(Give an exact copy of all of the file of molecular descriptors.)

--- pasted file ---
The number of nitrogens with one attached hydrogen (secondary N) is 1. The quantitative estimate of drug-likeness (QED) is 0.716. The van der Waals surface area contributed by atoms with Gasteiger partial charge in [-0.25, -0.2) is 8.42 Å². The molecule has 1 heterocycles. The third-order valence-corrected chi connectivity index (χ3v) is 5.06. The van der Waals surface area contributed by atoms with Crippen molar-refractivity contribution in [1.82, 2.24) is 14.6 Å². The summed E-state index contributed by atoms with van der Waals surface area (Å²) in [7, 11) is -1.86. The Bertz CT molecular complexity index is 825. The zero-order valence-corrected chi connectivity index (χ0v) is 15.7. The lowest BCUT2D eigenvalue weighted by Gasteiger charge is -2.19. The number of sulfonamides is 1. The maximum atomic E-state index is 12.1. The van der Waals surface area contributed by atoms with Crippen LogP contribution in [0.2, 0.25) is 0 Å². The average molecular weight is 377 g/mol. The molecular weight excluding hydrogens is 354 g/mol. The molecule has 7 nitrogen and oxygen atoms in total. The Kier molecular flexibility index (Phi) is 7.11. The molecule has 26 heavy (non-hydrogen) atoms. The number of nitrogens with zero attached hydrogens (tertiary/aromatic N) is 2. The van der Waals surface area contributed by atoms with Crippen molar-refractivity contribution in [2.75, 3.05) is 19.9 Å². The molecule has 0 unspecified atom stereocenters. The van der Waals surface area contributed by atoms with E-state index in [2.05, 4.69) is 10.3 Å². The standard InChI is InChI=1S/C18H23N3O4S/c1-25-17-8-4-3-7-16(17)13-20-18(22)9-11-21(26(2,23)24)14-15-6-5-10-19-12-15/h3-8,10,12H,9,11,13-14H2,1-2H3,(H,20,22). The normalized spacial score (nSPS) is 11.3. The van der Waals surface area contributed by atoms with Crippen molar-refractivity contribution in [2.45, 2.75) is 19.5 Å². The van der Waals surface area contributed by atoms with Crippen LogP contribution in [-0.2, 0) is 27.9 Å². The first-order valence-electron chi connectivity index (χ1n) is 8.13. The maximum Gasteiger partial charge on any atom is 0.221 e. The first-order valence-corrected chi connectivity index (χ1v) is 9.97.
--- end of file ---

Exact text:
The number of nitrogens with one attached hydrogen (secondary N) is 1. The quantitative estimate of drug-likeness (QED) is 0.716. The van der Waals surface area contributed by atoms with Gasteiger partial charge in [-0.25, -0.2) is 8.42 Å². The molecule has 1 heterocycles. The third-order valence-corrected chi connectivity index (χ3v) is 5.06. The van der Waals surface area contributed by atoms with Crippen molar-refractivity contribution in [1.82, 2.24) is 14.6 Å². The summed E-state index contributed by atoms with van der Waals surface area (Å²) in [7, 11) is -1.86. The Bertz CT molecular complexity index is 825. The zero-order valence-corrected chi connectivity index (χ0v) is 15.7. The lowest BCUT2D eigenvalue weighted by Gasteiger charge is -2.19. The number of sulfonamides is 1. The maximum atomic E-state index is 12.1. The van der Waals surface area contributed by atoms with Crippen LogP contribution in [0.2, 0.25) is 0 Å². The average molecular weight is 377 g/mol. The molecular weight excluding hydrogens is 354 g/mol. The molecule has 7 nitrogen and oxygen atoms in total. The Kier molecular flexibility index (Phi) is 7.11. The molecule has 26 heavy (non-hydrogen) atoms. The number of nitrogens with zero attached hydrogens (tertiary/aromatic N) is 2. The van der Waals surface area contributed by atoms with Crippen molar-refractivity contribution in [2.75, 3.05) is 19.9 Å². The molecule has 0 unspecified atom stereocenters. The van der Waals surface area contributed by atoms with E-state index in [2.05, 4.69) is 10.3 Å². The standard InChI is InChI=1S/C18H23N3O4S/c1-25-17-8-4-3-7-16(17)13-20-18(22)9-11-21(26(2,23)24)14-15-6-5-10-19-12-15/h3-8,10,12H,9,11,13-14H2,1-2H3,(H,20,22). The normalized spacial score (nSPS) is 11.3. The van der Waals surface area contributed by atoms with Crippen molar-refractivity contribution in [2.45, 2.75) is 19.5 Å². The van der Waals surface area contributed by atoms with Crippen LogP contribution in [-0.2, 0) is 27.9 Å². The first-order valence-electron chi connectivity index (χ1n) is 8.13. The maximum Gasteiger partial charge on any atom is 0.221 e. The first-order valence-corrected chi connectivity index (χ1v) is 9.97.